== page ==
Alabama: The History of a Deep South State

By William Warren Rogers; Robert David Ward et al. | Go to book overview

TWENTY-ONE
The Constitution of 1901

HISTORIANS have often noted the rising tide of racial prejudice that flooded the white Southern mind at the turn of the century. Slavery had at least fostered familiarity, while segregation bred suspicion through separation. The tentative promises of racial cooperation that emerged in the Populist Era were obliterated. In Alabama the reaction inaugurated a rigidly segregated society, legalized inequality, and, incongruously, overthrew old constitutional rights by means of a new constitution. The last vestiges of Reconstruction hopes were crushed by the Southern states whose actions were upheld and endorsed by compliant chief executives, sympathetic Congresses, and a Supreme Court whose views on race were one-dimensional. Faced with the crossroads of decision and direction, the political and economic leadership of the South and Alabama chose the one-way street that led through decades of reaction, injustice, recurring violence, and sectional stagnation.

Long before the brief interlude of 1898 and foreign distractions, agitation for a new constitution had flickered, blazed up, and then died away again as fears and doubts withheld the necessary fuel for action. The demand for black disfranchisement had been balanced by poor white fears that they too would lose the vote. Alabamians who saw the need for greater governmental services and a broader tax base were stymied by the interests that were served by rigid tax ceilings or that approved a government that governed least. Through the terms of Governor Johnston the issue of constitutional change rose and fell. No one had yet managed to build the promises and compromises that would allow some action. It was only a matter of time.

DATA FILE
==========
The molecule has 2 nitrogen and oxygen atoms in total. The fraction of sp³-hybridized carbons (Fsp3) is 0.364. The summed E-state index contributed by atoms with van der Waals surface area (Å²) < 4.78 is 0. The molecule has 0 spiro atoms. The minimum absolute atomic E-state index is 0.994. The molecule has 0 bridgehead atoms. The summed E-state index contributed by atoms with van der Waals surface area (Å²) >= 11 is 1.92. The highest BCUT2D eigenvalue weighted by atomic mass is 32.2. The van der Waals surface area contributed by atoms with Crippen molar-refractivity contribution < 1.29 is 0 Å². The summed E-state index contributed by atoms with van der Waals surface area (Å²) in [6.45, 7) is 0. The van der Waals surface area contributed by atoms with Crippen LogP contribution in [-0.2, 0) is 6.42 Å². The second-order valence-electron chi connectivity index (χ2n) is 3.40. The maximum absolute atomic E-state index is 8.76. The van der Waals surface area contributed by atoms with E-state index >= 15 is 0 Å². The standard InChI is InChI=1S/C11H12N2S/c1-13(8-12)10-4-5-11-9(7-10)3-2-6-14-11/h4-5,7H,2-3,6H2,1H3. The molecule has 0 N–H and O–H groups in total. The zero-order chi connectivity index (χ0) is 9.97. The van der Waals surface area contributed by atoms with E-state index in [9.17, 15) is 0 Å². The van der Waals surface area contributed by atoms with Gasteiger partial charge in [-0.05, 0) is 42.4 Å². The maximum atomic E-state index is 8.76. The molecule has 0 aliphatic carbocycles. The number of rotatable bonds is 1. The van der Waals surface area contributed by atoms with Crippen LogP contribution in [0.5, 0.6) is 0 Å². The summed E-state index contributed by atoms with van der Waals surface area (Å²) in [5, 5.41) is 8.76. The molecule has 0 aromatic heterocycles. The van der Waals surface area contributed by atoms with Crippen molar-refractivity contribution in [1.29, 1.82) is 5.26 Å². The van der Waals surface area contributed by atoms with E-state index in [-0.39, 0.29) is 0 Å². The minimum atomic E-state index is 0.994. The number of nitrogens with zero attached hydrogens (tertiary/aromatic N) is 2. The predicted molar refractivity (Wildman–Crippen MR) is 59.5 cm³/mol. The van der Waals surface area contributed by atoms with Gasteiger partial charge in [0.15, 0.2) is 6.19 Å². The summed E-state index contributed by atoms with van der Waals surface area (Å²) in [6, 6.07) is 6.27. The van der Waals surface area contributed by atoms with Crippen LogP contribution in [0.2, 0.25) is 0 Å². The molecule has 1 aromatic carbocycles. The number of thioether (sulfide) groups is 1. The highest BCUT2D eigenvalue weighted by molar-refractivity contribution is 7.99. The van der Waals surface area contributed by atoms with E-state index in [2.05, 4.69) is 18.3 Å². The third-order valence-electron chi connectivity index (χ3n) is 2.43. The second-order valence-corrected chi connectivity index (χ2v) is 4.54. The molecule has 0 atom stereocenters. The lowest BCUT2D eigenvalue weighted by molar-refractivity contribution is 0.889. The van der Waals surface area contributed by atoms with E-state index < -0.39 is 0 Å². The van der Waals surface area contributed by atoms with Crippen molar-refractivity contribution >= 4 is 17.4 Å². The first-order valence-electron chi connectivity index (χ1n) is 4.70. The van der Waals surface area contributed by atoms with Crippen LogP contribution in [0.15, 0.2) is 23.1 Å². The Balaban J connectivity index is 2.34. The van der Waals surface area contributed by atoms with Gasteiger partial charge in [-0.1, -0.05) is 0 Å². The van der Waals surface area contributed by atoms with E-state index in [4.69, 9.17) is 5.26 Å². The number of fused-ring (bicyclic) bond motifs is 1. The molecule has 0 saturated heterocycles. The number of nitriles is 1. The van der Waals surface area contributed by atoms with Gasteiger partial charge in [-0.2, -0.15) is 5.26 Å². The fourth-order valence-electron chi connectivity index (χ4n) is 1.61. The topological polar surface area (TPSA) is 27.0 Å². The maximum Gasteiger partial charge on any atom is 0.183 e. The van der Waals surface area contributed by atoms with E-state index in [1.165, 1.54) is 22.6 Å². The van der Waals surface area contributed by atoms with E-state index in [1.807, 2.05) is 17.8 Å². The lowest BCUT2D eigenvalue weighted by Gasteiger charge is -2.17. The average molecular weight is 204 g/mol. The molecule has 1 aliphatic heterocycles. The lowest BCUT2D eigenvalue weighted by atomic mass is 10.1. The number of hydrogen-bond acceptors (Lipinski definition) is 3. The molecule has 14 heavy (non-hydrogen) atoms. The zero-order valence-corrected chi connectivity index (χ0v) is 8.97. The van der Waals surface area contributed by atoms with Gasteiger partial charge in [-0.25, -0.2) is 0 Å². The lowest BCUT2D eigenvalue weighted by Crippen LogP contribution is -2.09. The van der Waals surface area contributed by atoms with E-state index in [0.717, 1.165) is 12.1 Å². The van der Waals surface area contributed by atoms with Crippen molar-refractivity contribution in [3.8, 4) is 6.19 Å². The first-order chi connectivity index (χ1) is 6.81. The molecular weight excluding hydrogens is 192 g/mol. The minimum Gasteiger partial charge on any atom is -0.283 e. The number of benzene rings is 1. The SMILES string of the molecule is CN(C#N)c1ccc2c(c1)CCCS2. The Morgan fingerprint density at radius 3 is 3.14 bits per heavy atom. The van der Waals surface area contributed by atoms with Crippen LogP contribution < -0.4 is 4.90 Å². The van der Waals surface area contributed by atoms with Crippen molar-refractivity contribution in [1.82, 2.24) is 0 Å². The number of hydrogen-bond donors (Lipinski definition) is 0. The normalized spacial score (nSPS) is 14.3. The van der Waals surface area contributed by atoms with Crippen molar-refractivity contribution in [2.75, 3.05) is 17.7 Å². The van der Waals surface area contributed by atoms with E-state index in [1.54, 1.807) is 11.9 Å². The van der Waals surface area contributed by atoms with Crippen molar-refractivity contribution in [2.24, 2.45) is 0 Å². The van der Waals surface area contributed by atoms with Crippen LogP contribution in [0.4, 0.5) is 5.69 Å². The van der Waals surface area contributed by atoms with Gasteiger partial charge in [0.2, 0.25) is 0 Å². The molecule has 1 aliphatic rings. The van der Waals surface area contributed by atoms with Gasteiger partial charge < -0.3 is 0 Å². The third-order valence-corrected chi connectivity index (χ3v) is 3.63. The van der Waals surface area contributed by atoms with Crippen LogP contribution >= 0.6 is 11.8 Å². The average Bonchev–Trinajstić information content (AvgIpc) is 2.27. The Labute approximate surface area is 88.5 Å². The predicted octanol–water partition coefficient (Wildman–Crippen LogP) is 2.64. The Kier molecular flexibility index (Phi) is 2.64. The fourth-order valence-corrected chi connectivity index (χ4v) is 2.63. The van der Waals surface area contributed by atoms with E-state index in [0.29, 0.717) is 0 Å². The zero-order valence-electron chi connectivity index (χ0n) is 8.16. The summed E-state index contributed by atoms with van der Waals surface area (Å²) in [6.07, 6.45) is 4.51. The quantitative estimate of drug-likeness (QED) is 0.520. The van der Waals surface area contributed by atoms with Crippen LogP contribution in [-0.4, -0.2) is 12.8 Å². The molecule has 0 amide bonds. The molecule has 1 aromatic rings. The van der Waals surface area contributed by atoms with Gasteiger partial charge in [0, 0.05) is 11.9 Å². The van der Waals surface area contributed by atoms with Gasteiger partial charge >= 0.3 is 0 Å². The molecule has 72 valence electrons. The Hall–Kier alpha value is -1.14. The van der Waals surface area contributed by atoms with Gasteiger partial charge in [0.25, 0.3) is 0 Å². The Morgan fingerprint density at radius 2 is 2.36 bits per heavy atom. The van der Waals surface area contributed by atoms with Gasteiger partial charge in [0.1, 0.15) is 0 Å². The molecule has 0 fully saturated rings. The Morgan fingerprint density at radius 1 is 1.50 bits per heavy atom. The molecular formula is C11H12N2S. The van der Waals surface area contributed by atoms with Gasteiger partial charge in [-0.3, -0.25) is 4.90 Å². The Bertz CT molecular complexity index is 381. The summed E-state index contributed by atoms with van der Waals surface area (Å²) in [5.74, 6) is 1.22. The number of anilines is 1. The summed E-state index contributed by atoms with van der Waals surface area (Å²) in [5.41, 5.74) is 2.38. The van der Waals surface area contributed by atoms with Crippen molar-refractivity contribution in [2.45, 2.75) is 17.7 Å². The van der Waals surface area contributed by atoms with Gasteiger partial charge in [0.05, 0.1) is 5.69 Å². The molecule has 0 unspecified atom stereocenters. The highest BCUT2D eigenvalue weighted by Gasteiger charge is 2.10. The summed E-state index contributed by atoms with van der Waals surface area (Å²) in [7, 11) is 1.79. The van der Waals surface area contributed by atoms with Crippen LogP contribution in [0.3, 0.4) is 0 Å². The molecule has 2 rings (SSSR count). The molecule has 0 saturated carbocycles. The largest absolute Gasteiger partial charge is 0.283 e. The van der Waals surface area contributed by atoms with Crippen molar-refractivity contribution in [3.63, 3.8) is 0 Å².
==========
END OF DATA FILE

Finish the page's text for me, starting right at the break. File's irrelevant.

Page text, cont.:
In opposing a constitutional convention, Johnston had won his point when he persuaded the legislature to cancel the process. Yet the success or failure of the issue centered directly on Johnston's own fortunes. After serving two terms as governor, Johnston attempted to prolong his power. He focused on displacing John Tyler Morgan, who, as a U.S. senator, had won national attention by championing a canal across Nicaragua. Johnston's success with the legislature seemed to indicate his strength. If his

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